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Unfortunately those tracks turn out to lead to cannibals, but you can’t have everything.


 

I think it’s fair to say that The Walking Dead is a hit and miss show. Apart from a largely excellent first season, each season has had one good half without much to write home about in the other. The first half of season two was a complete mess, the second half excellent. Season three started strong before going off the boil and that trend continued into season four. The two Governor centric episodes aside, season four had a fantastic opening. The plague storyline allowed for Herschel’s character to grow and culminated in his brutal murder at the hands of the Governor. And yet in the latter half of season four the episodes have flip-flopped more than an indecisive trout.

As viewers, we’ve been blessed with fantastic episodes like Claimed and The Grove, but suffered through the unremitting bullshit that was Still, with varying shades of mediocre in-between. It’s perhaps not surprising then that the finale was approached with some trepidation on my part. Not helped at all by the experience of the season three finale, Welcome to the Tombs. Thankfully we were treated to one of the best episodes of the series so far. Easily the best since Clear in season three, maybe even the best since the pilot.

It’s been a long road to travel for the show to get to this point, not least for Rick Grimes who finally seems to be in a place where he can be seen as a competent, decisive leader. From season one he’s had people in the group holding him back. From Lori’s constant hen pecking to Shane’s insubordination to Dale’s naivety. The only person whose caution and gentleness has really aided Rick’s evolution as a leader is Herschel. In showing him he doesn’t have to be a warrior all the time, Rick’s turn from benign to brutal when necessary is all the more notable.

Nowhere is this more evident in the scene near the start of the finale with the showdown with the Marauders, Joe’s pack of wandering hicks and nutcases. I’d argue it’s one of the best scenes the show’s ever done and it shows how Rick has evolved to be a true survivor and one who isn’t to be fucked with. One minute he’s sitting round the campfire with Michonne. The next he’s ripping out a guy’s throat with his teeth and cutting his son’s attempted rapist from balls to brain with a knife and stabbing him 20 times for good measure. It’s a scene that in previous seasons would’ve had Lori whining “she doesn’t know the person she married anymore” or Dale castigating him as a “danger to the group”. Yet the way these characters have developed over the years has hardened them to true steel and any less of a reaction would feel weak and a betrayal of these characters as survivors. And it’s hard to argue that the show is worse for levels of violence these people are capable of.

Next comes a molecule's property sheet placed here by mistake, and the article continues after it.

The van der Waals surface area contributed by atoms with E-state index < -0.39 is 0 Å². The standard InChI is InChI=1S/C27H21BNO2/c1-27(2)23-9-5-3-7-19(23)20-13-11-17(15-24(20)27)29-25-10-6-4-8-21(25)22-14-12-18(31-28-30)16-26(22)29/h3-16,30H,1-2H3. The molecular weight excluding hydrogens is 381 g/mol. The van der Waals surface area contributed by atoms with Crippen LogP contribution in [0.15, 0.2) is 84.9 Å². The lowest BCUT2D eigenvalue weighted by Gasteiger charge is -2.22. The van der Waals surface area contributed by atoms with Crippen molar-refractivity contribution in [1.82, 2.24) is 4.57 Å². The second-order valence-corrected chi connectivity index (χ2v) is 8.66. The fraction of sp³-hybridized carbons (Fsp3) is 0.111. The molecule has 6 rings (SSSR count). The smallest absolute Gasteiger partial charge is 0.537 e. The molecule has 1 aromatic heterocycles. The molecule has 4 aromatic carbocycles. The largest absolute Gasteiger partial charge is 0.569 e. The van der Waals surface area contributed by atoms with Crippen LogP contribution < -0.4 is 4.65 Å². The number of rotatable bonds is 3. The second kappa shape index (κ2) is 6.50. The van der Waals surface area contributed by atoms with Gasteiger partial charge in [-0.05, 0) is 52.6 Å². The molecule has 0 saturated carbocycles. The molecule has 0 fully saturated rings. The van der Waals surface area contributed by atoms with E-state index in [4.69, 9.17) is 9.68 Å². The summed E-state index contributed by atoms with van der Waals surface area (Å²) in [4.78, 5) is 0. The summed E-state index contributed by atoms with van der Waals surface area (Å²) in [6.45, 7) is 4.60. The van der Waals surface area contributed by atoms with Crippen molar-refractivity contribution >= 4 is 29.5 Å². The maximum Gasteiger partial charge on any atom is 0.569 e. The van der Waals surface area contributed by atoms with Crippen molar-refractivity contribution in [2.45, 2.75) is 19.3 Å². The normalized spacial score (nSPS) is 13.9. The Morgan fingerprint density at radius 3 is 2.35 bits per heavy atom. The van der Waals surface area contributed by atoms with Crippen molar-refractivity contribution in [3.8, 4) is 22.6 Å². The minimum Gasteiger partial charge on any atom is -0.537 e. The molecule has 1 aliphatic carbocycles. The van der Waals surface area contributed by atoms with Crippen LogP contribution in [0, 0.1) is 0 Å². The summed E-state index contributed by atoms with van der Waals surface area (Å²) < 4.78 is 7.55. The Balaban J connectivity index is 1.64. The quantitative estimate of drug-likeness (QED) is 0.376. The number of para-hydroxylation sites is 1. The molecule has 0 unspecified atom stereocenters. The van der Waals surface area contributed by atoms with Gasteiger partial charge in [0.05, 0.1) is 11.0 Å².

In stark contrast to the violence of Rick’s group is the cunning trickery of the residents of Terminus. As soon as you see Tasha Yar cooking huge slabs of meat on the barbecue at the end of the previous episode it’s pretty obvious they’re going to be cannibals. Despite what we’ve just seen Rick do, there’s still that line in the sand that you don’t cross. You simply don’t eat people. Daryl may have found the Marauders code rightly stupid, but that’s a rule you can really live by.

What makes this episode stand out amongst other great episodes is the quality of the writing and directing. Showrunner Scott Gimple has been responsible for some of the series’ best episodes (Pretty Much Dead Already, Clear, This Sorrowful Life, The Grove) and combined with Breaking Bad and Game of Thrones alumna Michelle MacLaren you can be sure this won’t be a standard episode. The shot selection is smart, scenes blend together naturally and there’s great foreshadowing with Rick teaching Carl about the snare. MacLaren also gets a great performance out of Chandler Riggs (Carl). Working with child actors is always a risk and we’d not been blessed with great performances from the two girls playing Lizzie and Mika throughout the season. Riggs’ acting could so easily have been a weak spot in this episode if directed by someone else.

For so long what’s held the show back is AMC’s seeming reluctance to splash out on consistently good writers and directors with a proven track record. Look at some of the episodes from this season and their writers and directors. Curtis Gwinn, writer of Dead Weight also wrote for such high quality drama such as NTSF:SD:SUV and Fat Guy Stuck in Internet whilst Julius Ramsay, director for the worst rated episode of the show on IMDB in Still, had never even directed before. It’s ridiculous that for a show with such potential and aspirations and that’s making a ton of money for AMC they aren’t getting in people the likes of HBO take for granted.

Hopefully for season five AMC will let Scott Gimple have much more of a say in the way the show goes and doesn’t leave him hamstrung with financial constraints. I get that they had to deal with one hell of a mess following Glen Mazzara’s stint in charge, but with a whole season of his own there’s no excuses now. They’ve set up something great with Terminus, a strong group of survivors (shit even Tara’s tolerable now she’s stopped with the fistbump nonsense) and a darker direction. If they manage to screw it up from here, they’re in trouble.

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